On Oct. 4, Radcliffe Franklin Haughton, 45, slashed his wife’s tires because he was convinced she was cheating on him.
Several days later, on Oct. 8, his wife, 42-year-old Zina Haughton, filed a restraining order in which she claimed Haughton posed a threat to her safety. She cited his promise to her that he would burn her family with gas if she ever left him or called the police, according to court documents obtained by the Associated Press.
Zina’s request was granted and a four-year restraining order was placed on Haughton. Due to his troubled past (he was arrested previously for domestic violence) and as part of the restraining order, Haughton was prohibited from owning a firearm.
Unfortunately, but unsurprisingly, that mandate wasn’t enough to stop him from obtaining a .40-caliber handgun.
On Sunday, Haughton walked into his Zina’s workplace, a suburban spa in Brookfield, Milwaukee, started a fire with flammable liquid and began shooting at the women working there.
In total, Haughton shot seven people, killing three and wounding four others. Zina was one of the three women who was fatally shot in the attack.
Haughton then turned the gun on himself.
Brookfield Police Chief Daniel Tushaus spoke to the press about the tragedy.
“We were expecting an armed encounter if we did come across him,” Tushaus said of law enforcement search of the spa and one “locked area” in particular. “When we did eventually get into that locked area, we did determine that he, in fact, was dead.”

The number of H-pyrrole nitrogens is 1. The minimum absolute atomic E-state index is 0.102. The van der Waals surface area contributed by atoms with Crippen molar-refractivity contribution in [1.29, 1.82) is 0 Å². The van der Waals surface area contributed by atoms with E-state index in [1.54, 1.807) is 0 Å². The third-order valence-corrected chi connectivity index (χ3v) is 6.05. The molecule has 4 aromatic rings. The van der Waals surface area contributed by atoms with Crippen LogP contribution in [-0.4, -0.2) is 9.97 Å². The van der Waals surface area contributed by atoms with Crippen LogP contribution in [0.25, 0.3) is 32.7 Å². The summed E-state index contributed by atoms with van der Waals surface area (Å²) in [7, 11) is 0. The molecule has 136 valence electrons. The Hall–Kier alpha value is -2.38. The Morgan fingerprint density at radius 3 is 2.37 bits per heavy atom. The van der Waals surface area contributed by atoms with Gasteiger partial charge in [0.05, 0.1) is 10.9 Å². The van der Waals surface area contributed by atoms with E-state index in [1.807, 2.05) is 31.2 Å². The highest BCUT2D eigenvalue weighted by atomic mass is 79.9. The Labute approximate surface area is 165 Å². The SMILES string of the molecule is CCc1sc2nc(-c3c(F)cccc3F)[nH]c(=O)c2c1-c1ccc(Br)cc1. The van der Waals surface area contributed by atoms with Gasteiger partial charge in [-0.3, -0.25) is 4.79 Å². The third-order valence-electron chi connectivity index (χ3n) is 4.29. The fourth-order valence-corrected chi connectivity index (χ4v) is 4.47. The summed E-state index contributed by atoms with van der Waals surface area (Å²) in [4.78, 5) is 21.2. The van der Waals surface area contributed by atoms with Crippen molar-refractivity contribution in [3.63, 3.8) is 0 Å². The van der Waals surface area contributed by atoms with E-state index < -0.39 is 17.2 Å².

Chief Tushaus declined to “elaborate on the circumstances of whether Haughton had surrendered any weapons prior to Sunday’s salon rampage” per the restraining order, the AP reported.
The Truth About Guns blog reported that the “two-story, 9,000-square-foot building across from a major shopping mall in a middle- to upper-class community west of Milwaukee”—had a ‘no firearms’ policy in place.”
Gun Rights Examiner is following up on this ‘Gun Free Zone’ aspect of this story but has yet to get a conclusive answer on the matter.
Already there are rumblings about Democratic lawmakers pushing for new gun laws in Wisconsin. Sen. Lena Taylor is angling to reintroduce a bill designed to take guns away from perpetrators of domestic violence, CNN reported.
At face value, a law like this seems to make sense and depending on how it’s written would probably garner support from gun owners. But still, like with all well-intentioned gun laws, there are severe limits to their real-world efficacy.
At the end of the day we have to ask ourselves, would any gun law (or court order or ‘No Guns Allowed’ posting) really stop a crazed individual like Haughton from obtaining a firearm and attacking his wife?
(Photo Credit: AP)